Iran names new militia commander who U.N. sanctioned

TEHRAN, Iran — Iran’s supreme leader has replaced the head of the feared militia at the center of the postelection crackdown with a senior military officer under U.N. sanctions for links to the country’s ballistic missile program, state media reported today.

The Basij militia — who operate in plain clothes and often armed with sticks and other crude weapons — were blamed for much of the violence against crowds protesting President Mahmoud Ahmadinejad’s disputed June 12 re-election.

Supreme Leader Ayatollah Ali Khamenei replaced commander Hossein Taeb on Sunday and announced two other new military appointments, the state-run Islamic Republic News Agency reported.

Taeb was replaced with Brig. Gen. Mohammad Reza Naqdi, a prominent figure in the elite Revolutionary Guard military force who is close to Khamenei.

Naqdi is one of Iran’s top military figures and is among those subject to U.N. Security Council sanctions. A Security Council resolution passed in March 2008 says he worked to get around U.N. sanctions. It also identifies him as a person linked to Iran’s alleged proliferation of sensitive nuclear activities or development of nuclear weapon delivery systems.

Naqdi, as a former head of intelligence at the national police, worked against former President Mohammad Khatami’s democratic reform program. He backed vigilante attacks against gatherings of reformist students and political activists supporting Khatami during the former president’s 1997-2005 rule.

Reformists have accused him of being behind the torture in custody of several municipality officials in the ’90s. Naqdi was convicted of disobeying military orders and insulting city officials but was acquitted of torturing them while they were detained on graft charges.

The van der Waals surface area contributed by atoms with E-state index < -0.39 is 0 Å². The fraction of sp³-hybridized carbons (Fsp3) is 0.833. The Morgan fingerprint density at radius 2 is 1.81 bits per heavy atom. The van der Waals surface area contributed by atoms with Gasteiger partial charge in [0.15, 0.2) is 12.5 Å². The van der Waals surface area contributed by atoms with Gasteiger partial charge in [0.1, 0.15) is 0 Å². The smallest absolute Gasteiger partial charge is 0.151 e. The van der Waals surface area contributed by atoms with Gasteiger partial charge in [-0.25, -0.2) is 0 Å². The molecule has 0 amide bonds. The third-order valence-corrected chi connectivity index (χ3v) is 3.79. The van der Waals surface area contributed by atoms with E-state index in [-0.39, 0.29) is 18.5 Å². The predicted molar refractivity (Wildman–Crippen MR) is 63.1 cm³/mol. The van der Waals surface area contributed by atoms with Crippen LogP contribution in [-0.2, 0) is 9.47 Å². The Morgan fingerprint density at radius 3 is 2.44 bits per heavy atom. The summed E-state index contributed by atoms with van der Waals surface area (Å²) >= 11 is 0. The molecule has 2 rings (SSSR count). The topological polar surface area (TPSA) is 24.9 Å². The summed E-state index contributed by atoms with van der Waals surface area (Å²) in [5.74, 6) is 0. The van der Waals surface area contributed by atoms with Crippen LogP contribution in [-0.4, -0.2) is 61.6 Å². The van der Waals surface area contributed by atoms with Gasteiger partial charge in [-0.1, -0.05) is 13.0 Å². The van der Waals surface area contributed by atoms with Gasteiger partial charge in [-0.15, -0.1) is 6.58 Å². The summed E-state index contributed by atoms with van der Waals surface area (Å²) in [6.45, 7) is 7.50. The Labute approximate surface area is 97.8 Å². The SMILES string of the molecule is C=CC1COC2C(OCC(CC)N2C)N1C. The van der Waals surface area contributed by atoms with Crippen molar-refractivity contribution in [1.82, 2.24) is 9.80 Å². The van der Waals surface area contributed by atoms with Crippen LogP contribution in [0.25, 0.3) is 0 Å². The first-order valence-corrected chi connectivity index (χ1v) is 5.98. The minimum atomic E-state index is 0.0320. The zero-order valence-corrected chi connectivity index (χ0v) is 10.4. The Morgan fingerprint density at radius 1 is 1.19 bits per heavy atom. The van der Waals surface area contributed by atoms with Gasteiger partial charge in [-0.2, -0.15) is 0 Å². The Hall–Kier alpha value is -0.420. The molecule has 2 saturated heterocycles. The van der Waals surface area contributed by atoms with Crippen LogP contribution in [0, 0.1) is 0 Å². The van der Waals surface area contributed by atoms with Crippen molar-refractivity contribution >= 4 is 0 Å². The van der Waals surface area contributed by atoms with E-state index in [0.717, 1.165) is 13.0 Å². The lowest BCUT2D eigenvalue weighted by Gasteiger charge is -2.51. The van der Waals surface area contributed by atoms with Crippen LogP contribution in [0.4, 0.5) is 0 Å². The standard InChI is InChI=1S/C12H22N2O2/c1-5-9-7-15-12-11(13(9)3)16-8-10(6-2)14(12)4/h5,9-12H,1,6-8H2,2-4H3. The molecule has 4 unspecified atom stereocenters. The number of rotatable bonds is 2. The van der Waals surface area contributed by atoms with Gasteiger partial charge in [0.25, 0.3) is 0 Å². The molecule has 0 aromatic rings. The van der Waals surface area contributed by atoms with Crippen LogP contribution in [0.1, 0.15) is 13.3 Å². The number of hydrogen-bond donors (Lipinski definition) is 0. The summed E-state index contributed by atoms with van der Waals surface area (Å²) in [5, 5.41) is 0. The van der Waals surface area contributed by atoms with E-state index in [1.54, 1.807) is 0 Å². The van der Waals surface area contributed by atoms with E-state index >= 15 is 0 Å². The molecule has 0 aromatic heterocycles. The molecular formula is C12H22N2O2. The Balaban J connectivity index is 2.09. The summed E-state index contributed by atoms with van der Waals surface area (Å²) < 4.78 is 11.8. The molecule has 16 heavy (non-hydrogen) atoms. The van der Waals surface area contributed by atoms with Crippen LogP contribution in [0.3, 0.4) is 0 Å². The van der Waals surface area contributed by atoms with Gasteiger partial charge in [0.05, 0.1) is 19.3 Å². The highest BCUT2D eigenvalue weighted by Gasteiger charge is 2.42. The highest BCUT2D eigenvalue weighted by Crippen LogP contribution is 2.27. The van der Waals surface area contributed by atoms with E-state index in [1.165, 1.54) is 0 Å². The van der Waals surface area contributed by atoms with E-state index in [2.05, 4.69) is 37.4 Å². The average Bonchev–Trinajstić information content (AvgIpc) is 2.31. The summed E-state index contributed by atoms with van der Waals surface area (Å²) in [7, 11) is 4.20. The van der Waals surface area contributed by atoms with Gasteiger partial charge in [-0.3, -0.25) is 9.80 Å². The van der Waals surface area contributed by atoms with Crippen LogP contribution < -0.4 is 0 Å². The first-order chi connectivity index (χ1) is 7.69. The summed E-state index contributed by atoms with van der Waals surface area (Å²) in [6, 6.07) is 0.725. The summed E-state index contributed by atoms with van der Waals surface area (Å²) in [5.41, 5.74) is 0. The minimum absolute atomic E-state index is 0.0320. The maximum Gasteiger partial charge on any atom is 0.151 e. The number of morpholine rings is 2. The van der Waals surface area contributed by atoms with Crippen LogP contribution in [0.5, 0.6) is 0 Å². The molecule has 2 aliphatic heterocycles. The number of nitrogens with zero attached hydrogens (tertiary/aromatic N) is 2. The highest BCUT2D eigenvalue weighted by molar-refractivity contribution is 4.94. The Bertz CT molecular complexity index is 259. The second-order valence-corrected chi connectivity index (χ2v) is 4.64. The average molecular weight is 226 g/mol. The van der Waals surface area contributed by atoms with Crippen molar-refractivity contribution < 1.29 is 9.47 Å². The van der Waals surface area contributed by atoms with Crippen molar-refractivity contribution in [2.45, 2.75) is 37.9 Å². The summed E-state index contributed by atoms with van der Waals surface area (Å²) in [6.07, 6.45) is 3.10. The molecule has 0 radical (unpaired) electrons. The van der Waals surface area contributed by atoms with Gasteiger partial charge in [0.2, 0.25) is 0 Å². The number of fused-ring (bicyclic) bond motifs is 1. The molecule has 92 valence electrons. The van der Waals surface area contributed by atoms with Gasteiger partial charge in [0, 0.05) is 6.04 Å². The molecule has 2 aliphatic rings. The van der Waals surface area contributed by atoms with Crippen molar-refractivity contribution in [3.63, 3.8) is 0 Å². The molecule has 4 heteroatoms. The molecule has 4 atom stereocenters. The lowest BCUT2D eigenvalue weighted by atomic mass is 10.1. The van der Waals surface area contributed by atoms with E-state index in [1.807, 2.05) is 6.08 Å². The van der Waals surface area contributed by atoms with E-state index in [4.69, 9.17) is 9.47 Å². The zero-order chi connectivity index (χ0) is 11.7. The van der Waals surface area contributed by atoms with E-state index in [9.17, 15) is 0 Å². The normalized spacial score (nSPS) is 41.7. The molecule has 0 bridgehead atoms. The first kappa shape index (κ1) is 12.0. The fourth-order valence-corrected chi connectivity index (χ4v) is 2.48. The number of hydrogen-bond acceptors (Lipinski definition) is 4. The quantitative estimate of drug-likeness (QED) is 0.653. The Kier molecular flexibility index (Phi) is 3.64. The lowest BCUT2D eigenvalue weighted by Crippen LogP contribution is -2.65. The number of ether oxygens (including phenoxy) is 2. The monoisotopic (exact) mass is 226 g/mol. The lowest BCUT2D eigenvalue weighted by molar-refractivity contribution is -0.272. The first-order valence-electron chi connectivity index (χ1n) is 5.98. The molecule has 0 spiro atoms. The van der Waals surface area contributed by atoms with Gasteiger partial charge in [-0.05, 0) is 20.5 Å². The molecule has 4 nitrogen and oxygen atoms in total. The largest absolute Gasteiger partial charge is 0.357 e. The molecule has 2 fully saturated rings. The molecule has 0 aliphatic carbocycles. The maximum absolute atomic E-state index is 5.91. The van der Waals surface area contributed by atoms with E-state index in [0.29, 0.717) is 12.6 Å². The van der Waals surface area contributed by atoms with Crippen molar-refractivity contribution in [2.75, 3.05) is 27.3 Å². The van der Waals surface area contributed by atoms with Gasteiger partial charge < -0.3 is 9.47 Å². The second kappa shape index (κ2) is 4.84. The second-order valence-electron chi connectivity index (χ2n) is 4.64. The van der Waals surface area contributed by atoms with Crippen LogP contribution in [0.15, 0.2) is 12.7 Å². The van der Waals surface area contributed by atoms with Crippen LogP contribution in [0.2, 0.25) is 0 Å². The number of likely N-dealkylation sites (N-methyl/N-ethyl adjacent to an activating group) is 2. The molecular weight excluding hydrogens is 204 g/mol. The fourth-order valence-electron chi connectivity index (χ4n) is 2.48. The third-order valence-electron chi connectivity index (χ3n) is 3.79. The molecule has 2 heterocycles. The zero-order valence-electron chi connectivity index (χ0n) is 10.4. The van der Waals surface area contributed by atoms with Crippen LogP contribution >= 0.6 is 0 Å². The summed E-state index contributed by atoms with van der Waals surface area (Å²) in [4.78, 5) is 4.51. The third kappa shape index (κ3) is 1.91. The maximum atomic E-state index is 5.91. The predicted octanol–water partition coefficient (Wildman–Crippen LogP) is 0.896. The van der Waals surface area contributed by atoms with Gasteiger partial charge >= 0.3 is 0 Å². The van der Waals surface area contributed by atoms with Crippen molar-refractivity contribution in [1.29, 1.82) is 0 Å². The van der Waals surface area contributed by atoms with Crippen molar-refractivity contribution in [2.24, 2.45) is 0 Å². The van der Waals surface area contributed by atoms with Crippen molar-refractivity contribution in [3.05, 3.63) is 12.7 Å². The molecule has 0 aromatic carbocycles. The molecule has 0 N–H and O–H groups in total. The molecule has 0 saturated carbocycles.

The Basij, which is a unit of the Revolutionary Guard, was first formed after the 1979 revolution. It has grown into a militia force that military officials now say has some 10 million members, giving it the widest security network in the country.

Its forces also were unleashed on dissidents in the 1990s. During this year’s unrest, some of its members beat demonstrators with batons and even drove into crowds on motorcycles at high speed.

Opposition groups say at least 72 protesters were killed in the unrest, while government officials insist only 36 people died. Hundreds were detained in sweeps and there were accusations that people were abused and even raped in custody.

The accusations prompted Iranian authorities in August to say that they would bring charges against officials — including security forces and judicial members — accused of abusing civilians during the unrest.

A Basij member also was accused in one of the most shocking episodes of the unrest — the death of a 27-year-old music student Neda Agha Soltan, who was shot June 20. Her dying moments were filmed and circulated widely on the Internet, making her name a rallying cry for the opposition and sparking international outrage at the harsh response of security forces.

Witnesses said she was shot by a Basij member. But Taeb, the outgoing commander, said at the time that armed impostors were posing as militia members, suggesting an attempt by opposition forces to tarnish the government’s image.

Some Iranian media reports have said in recent days that the Basij may be merged with the ground force of the Guard, but no officials have confirmed that publicly.

The other new appointments announced by Khamenei were for deputy Revolutionary Guard commander and deputy chief of staff.

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